My sister came in and offered to hold the baby while I was getting dressed. So my sister is walking up and down with the baby and I turn around to get something off the bed. When I turn back, there’s a nurse leaving the room with my baby. I said to my sister “where’s she gone?”…. And she said “she’s gone”.
TWICE A RESIDENT of the country’s network of mother-and-baby homes, Kathy McMahon gave birth to her first child 40 years ago last month – but knew her daughter for just a few days before her baby was taken from her and put up for adoption.
A second child was born 18 months later – but despite the wishes and efforts of many around her, this time she fought the attempts to have her baby taken away, and struck out on her own.
She’s telling her story now because, she says, “the time’s right”. She says someone needs to stand up for the thousands of ‘First Mothers’ who gave birth in mother-and-baby homes all over the country.
“We’re not all very elderly ladies,” says Kathy.
“Some of us are in our forties, our fifties. We’re all in this together, and this Commission needs to listen to us now that something’s finally happening.”
Kathy, 58, is launching the ‘Voice of Irish First Mothers’ group today – a social media forum where women can connect, exchange information, and support each other. Members have been contacting each other in a closed group only until recently — but a second, public Facebook group is now online here.
She was also part of a group of survivors, campaigners and academics that met with Children’s Minister Charlie Flanagan during the week to give their input on the terms of the statutory inquiry into mother-and-baby homes set up in the wake of the Tuam controversy.
Kathy sat down with TheJournal.ie to tell her story…
“WHEN I BECAME pregnant with my first daughter I was about four months off the age of eighteen.
“By the time it became noticeable within the family that I was pregnant – because I hid it – I was just gone eighteen.”
This was January 1974. West Dublin.
Fine Gael’s Liam Cosgrave was Taoiseach. The Watergate scandal was rumbling on in the US. Mud’s ‘Tiger Feet’was number one in the charts.
My parents realised eventually…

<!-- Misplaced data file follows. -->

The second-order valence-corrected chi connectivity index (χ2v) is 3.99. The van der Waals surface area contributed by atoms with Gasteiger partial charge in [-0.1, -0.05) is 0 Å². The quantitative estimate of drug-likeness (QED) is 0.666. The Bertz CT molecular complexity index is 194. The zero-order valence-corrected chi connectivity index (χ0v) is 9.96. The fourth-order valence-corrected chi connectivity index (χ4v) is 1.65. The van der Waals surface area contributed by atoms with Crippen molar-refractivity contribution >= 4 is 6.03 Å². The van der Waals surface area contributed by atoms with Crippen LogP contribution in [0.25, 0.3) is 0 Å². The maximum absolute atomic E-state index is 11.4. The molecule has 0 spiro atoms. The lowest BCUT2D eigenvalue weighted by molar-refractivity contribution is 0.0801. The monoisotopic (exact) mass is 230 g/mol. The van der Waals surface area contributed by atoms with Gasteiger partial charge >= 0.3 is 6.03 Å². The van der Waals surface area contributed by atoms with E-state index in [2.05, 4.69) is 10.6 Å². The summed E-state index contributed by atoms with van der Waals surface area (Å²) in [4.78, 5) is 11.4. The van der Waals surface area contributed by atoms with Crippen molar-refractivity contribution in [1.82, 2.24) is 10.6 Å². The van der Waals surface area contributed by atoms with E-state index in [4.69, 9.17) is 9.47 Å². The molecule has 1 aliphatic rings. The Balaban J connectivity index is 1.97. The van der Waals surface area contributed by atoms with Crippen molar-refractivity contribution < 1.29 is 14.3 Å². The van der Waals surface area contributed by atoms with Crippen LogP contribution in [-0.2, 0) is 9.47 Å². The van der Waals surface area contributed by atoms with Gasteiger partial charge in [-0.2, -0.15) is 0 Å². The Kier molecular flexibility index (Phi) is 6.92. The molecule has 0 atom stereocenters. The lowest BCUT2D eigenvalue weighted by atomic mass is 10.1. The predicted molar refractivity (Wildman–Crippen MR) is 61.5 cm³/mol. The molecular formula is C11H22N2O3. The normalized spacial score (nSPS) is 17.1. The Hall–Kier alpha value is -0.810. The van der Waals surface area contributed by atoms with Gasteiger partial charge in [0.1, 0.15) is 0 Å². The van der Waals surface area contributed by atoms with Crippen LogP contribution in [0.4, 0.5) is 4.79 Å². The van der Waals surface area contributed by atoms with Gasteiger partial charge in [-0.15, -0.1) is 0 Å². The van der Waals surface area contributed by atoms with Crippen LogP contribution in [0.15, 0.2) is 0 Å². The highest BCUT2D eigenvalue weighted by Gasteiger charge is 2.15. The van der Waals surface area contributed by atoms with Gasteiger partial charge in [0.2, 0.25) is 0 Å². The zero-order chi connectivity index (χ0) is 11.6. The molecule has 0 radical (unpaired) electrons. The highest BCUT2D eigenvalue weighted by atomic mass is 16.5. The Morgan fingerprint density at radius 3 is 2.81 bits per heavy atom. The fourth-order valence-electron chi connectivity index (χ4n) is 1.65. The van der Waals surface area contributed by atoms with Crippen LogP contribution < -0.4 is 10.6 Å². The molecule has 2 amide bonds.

“I suppose I hadn’t been feeling well. They got a doctor to come to the house. He saw me in my bedroom and he went downstairs.
“It was all hush, hush. He told them the news, and the following week I was taken to Dunboyne… the Good Shepherd Convent in Dunboyne.
The Good Shepherd, Dunboyne [ARA]
“It would have been late in the evening. January… Winter evenings.
“I was put into a room above the main convent the first night on my own. Then I was moved into a dormitory with three or four other girls.
“I suppose it would be a bit like a hostel – you know, kind of an atmosphere? – and personally I didn’t find it horrendous.
“There was a routine. You know, you got into the routine which was you were in bed before ten at night and you were up at eight in the morning and you had breakfast, and then you had chores to do.
We’re talking about 1974. A lot of the hardship and, you know, where you hear about the terrible beatings that women got? Many of us didn’t experience that violence.
Kathy, aged 17.
‘On my own’
“So… I was there from January until the end of May. When I went into labour I was brought to Holles Street Hospital by the nuns. They had a bus that used to take us in and out for visits.
“The nun dropped me off and I went through admissions, and I was brought to the delivery area, you know, the labour wards.
“I was brought to the labour ward and I was prepped – they did all the things they do when you’re in labour – and I was left on my own.
I do remember being on my own quite a lot – and being very frightened.
Holles Street Hospital [Photocall Ireland]
”I have vague memories of the birth because I was heavily drugged.
“I’ve no memory of being fixed up afterwards – but I woke up in a different bed in a cubicle. I remember it was dark and asking a nurse who came in was my baby alright. She told me not to worry about it, my baby was fine, and I think I slept till the next morning…